Här kan man läsa historien bakom Zero Touch Provisioning…
In early 2003, Tony, a Director in Microsoft Services who branded Zero Touch, asked Brandon and I to review a prototype tool in development called DEAPS and determine if it was viable as a self-service provisioning application for an outsourcer. It was built on ASP.NET web interface posting to BizTalk Server 2002 orchestrations. Each workflow was an independent orchestration and required someone to know BizTalk to change operations. The UI was nice with a custom delegation model, but the engine didn’t take advantage of our new (then, soon to ship) platform technologies, like WSS, Authorization Manager, BizTalk Rules Engine, and Human Workflow Services. Ultimately, we decided that it didn’t meet the needs of a generic Provisioning engine. So, we began working on a design for a new Provisioning engine, to be called Zero Touch Provisioning (ZTP), that could be used to help an outsourcer manage desktops and reduce helpdesk costs. We began by prototyping on the BizTalk Server 2004 beta. Then, we created a conceptual design and formal scope. We planned to ship a version with the BDD Solution team in conjunction with Zero Touch Install (ZTI) around Q2-2004. In Q4-2003, we took our grandiose plans to Redmond to talk with both the MIIS team and IDM Solutions team to integrate BizTalk with MIIS and provide more scenarios on the same engine. We were told “no thanks” by the MIIS team, they hoped to ship MIIS 2003 and then a workflow engine soon after, and “maybe” by the IDM Solutions team, who hoped to provide a workflow solution as well. We also talked with the BizTalk Server team, who was excited by our use of HWS, but we ended up not working with any of them. MS Services had a customer and a core scenario that matched a scenario from the BDD team, so we were still planning on publicly shipping. We worked on ZTP from Q4-2003 through Q1-2004 to deploy the alpha release at our customer in March 2004. After demonstrating the core functionality at a customer, we went back to the various product (MIIS, BizTalk, SMS) teams to discuss another public release vehicle by adding more scenarios. Ironically, we couldn’t convince the product teams to invest in integration across our server platform. At this point, we needed funding (MS Services doesn’t work for free, even for internal projects) and the BDD team began paying for 1 persons time. This allowed Brandon to stay focused on ZTP. I continued to work for free for a while and eventually got funding from another source within MS. Due to SP1 and OSD, the BDD team slipped to Q3-2004, so Brandon got some quality time to fix issues. In July 2004, it was decided that we’d demonstrate and launch ZTP (in beta) at the MS global training event. Brandon and I worked feverishly on a killer demo and mediocre hands on lab. We packed our small room and generally impressed (and confused) the audience. Now, we were publicly committed to shipping this thing with the BDD team. We’d already been working 12+ hour days for months, but from August to November, we stopped sleeping and worked a minimum of 16 hours per day, often working for 36 hours straight. Honestly, neither of us remember sleeping, but we must have. Thankfully, the BDD team slipped again to Q4-2004. Our district had won a sales award, so we both did take a few days vacation to Hawaii. We released ZTP build 184.108.40.206 on October 29th 2004. We made a couple small updates (defaults, setup, spelling) to release 220.127.116.11-E with the BDD team in November 2004. Then, I got to go to IT Forum to create a ZTP demo for Bill Gates to launch OSD, BDD, and ZTP. Since then, I’ve trained and assisted people around the world (from MCS, Premier, MS IT, partners, and customers).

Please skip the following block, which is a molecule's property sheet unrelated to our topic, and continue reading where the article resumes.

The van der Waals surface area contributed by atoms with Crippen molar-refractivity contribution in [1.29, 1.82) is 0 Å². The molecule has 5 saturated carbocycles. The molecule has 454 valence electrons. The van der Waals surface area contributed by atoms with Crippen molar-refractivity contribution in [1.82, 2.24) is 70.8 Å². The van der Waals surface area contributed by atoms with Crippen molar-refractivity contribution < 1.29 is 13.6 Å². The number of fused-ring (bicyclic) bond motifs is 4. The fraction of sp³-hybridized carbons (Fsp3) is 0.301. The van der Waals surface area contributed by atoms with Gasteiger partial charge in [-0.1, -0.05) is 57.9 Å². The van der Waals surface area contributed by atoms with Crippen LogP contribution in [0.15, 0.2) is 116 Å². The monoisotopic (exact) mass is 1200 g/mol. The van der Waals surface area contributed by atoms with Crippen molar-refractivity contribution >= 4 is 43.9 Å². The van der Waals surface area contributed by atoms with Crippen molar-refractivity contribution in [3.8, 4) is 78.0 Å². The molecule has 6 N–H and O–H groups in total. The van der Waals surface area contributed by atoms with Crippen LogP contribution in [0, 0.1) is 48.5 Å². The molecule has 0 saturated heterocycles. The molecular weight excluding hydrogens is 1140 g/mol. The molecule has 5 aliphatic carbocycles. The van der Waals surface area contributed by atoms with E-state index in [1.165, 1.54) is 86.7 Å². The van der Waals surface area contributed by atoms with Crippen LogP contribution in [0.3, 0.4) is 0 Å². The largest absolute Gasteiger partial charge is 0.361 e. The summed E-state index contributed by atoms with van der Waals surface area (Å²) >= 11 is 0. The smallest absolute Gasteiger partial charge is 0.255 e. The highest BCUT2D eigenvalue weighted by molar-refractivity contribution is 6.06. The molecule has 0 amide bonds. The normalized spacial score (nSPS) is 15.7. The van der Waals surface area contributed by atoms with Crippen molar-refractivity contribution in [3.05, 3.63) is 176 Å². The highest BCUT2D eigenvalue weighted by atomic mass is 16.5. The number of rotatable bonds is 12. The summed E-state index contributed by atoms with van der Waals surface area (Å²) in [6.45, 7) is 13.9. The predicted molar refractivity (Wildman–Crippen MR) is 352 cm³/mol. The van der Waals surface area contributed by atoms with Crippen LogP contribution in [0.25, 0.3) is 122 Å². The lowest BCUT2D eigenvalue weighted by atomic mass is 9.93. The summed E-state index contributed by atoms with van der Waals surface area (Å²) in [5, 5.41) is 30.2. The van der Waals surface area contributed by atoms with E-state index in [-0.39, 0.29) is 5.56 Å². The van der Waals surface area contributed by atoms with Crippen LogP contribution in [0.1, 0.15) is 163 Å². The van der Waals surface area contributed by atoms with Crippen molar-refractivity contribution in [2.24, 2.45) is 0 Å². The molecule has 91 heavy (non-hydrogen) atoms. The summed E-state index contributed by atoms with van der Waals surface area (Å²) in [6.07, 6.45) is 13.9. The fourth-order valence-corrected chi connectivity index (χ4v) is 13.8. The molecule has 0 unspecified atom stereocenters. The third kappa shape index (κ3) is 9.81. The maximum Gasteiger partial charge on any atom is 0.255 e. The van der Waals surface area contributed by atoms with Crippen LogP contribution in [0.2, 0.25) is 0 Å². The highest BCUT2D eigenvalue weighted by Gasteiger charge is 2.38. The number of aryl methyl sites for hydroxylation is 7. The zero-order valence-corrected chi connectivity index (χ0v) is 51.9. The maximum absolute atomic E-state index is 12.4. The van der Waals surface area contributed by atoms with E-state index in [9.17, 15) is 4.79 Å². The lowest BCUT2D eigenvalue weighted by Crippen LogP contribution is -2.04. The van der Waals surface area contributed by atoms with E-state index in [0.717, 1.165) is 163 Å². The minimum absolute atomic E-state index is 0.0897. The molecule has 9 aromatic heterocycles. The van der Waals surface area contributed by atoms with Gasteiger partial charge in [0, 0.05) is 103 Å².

ZTP was born because two guys from MS Services had the sheer will to make it happen (with the help of many people, like Eddie, Graham, Mike, and Tony along the way). Funnily, it’s almost been a year since we released, and MIIS still hasn’t shipped any workflow (2 years since our first conversation), HWS has become something else, and we have multiple customers around the world using ZTP in different capacities. However, I still can’t convince our server product teams to invest in integration across our server platform using BizTalk. And, we still don’t have MIIS integration as a free download. Different teams may try to take the credit for our vision and deviate from MS Services, but it started here first with a bold Services Director betting on two techie Consultants.